When used the right way images help you:
Showcase your product
There’s no denying what is being offered on Chronicle Books’ landing page. The images are pleasantly repeated between the sections and the design is clean, lean, and waiting for you to open your wallet:
Tell a story about your brand
Everything that appears on TwittPilot’s landing page is telling the brand story:
- Company logo
- The page clearly explains their mission / unique value proposition
- Fonts that match their brand and landing page's goal
- The overall tone of the copy is consistent
Point toward an important page element, like your CTA
Digital Marketer makes it pretty easy to identify which of their CTAs, they want you to go for (scroll down halfway to see the visual cue):
A little more subtle, but irresistible example is this one by Sallie Mae. The woman’s eyesight directs your attention to the headline and CTA button:
And one more. Every element on Joblicity’s page points your eyes directly at the form:
Add human appeal to your pages
Punchpass shows people exercising as their header image:
Why does this image work so well?
- Real people are more visually compelling
- Human faces showing emotion elevate the intrinsic value of your product or service
- Human beings enhance branding
- People using your product or service add credibility
- People engaged in activity (fitness) invoke a “call to action”
Conversion-worthy forms vs. Cringe-worthy forms
A landing page exists to collect user data and the best way to do this is with a lead capture form. When your form is designed properly, you make it easier for visitors to convert on your offer.
Your lead capture form must:
Here is arguably one of the most straightforward lead capture landing pages with an undeniably easy-to-complete form:
And one more solid example of a well-thought-out lead capture form, this time from Luxury Hotel Association’s Neuro Spa:
CTAs: Your landing page’s reason for being
I’m telling you this as a friend: Excuses and/or refusals to spend time writing great CTAs will kill your conversion rates. Crummy CTAs cheapen the user experience on your landing page.
And, they’re costing you or your client’s money. Probably lots of money.
The better CTA’s come in a variety of forms, but each is intended to get the user to take their relationship with your business to the next level. The more commonly relied on CTAs fall into neat categories:
Most often, the reason anyone is on your landing page is because they want to know more about you, your product, or your service. Make it easy for them to get that information with CTAs, that say: “Try Our New Feature” or “Notify Me” like Google Home does:
Qualification — This is the CTA you’ve written to nurture a lead. The goal of this kind is to nudge, not poke. Most common version is: “Let’s Chat” or “Let’s Talk,” like Foxtail Marketing shows:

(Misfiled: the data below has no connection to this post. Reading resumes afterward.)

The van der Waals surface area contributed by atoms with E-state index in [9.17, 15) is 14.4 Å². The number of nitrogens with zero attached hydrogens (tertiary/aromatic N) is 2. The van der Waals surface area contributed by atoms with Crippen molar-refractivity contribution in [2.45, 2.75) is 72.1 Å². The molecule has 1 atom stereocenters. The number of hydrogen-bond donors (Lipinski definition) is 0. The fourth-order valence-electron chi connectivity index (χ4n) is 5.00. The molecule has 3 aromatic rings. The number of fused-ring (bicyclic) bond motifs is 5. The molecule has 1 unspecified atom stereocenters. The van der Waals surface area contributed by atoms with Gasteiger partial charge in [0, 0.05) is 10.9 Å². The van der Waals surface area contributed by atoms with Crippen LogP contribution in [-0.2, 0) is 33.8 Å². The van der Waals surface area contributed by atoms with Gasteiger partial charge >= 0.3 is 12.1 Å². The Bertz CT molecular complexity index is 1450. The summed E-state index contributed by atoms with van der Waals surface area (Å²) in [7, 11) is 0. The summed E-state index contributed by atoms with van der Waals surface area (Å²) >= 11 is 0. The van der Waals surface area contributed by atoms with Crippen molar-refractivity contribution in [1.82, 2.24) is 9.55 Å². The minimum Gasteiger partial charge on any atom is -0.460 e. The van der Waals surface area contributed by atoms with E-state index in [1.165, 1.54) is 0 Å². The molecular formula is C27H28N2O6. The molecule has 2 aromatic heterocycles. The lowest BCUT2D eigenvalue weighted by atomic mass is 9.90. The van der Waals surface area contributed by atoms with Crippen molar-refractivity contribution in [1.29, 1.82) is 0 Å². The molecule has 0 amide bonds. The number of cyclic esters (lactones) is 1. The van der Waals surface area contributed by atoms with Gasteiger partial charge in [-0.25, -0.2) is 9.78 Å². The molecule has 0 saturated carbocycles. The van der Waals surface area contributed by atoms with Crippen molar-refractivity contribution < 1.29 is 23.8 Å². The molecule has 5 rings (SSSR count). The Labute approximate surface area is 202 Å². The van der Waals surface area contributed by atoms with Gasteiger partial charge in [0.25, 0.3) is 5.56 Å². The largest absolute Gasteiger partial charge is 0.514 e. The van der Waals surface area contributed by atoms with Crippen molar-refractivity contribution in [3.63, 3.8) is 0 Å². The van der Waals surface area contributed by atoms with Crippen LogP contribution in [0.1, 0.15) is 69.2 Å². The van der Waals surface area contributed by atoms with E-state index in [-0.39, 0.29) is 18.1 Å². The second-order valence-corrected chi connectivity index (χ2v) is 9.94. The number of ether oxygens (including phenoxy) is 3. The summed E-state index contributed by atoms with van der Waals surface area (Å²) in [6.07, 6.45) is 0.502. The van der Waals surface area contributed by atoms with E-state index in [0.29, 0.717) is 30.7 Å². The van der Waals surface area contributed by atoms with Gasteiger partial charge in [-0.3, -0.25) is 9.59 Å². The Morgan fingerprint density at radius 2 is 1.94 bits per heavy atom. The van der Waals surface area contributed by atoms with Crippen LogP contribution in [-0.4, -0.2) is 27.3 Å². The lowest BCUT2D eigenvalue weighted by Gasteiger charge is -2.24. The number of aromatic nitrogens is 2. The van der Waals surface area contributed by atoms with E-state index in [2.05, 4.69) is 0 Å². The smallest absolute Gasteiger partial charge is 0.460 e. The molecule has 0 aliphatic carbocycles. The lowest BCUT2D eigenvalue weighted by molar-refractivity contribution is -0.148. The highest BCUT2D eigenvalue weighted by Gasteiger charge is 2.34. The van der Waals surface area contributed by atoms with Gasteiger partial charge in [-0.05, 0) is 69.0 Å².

Place all your content on a page and you gain nothing. When applicable, lure landing page visitors further into your funnel by offering them the rest of the story or information they’re seeking. Most common version is: “Read More,” or like The Hoth uses:
A CTA that adds an air of independence, or exclusivity, increases the likelihood of the user leaving their email address. You know, like Qualtrics does here:
There’s no such thing as something for nothing. People know this, but that doesn’t mean they’re not going to come over to your side unless you offer them a “little something.”
That’s where the form submission CTA does its best work. To get a user to enter their info you need to give them something in return. Common bribes are ebooks, white papers, access to gated content.
The most used CTAs for this grouping include: I Want the Ebook, Submit form for free white paper, etc., like this one:
Free beer / Promotion
Throwing an event is like throwing a party. Only difference is, your event requires a minimum number of attendees in order for it to have been a hit. This means you need to raise awareness, drive sign ups or sell tickets.
For landing pages seeking to entice folks to come to your next gathering the language needs to be a straightforward invitation. Like: “Register now” (Upwork example below), or “Yes, I’m in!”
In instances when you’ve nurtured your prospect to the completion point, that is, selling your product or service, they need the direct verbiage that will direct them and (and their wallet) to the exact place they need to complete the transaction.
Make sure your CTA states this clearly. CTAs that work are: “Speak with a Sales Representative Now,” or: “Add to Cart,” like Write With Influence employs here:
Challenge yourself to be creative using only a few words and to do better than stating the obvious. Your CTAs deserve better than: “Learn More,” “Sign Up,” or “Buy Now.”
People don’t trust words, they trust actions
There’s an old riddle that asks, “What takes years to build and seconds to break?” Yep, you got it. Trust. To turn a visitor into a customer you have to earn their trust. There are several ways to do this.
Zoho CRM’s landing page uses a customer’s testimonial to convince visitors to get started with their product:
WebDAM not only uses the testimonial, but they also feature the company and person’s photo:
Whether you’re starting out or have been at the landing page creation game for awhile, it should be evident that a lot of thought goes into the creation of great pages. The information provided here is truly tip-of-the-iceberg material. If you’re eager to learn more or want to augment your already solid knowledge, there are scores of extremely informative resources available.
A good place to pick up more knowledge and/or to discover more about what’s going on the digital marketing world, visit the Instapage blog.
Thanks to Kevin Lynch
for sharing their advice and opinions in this post. Kevin is Director of Copy at Instapage, the most-advanced landing page creation solution for teams and agencies. He wants to live in a world where businesses cheaply acquire customers, customers can navigate their way through a noise-free ad space, and children never kick the back of his seat during long flights.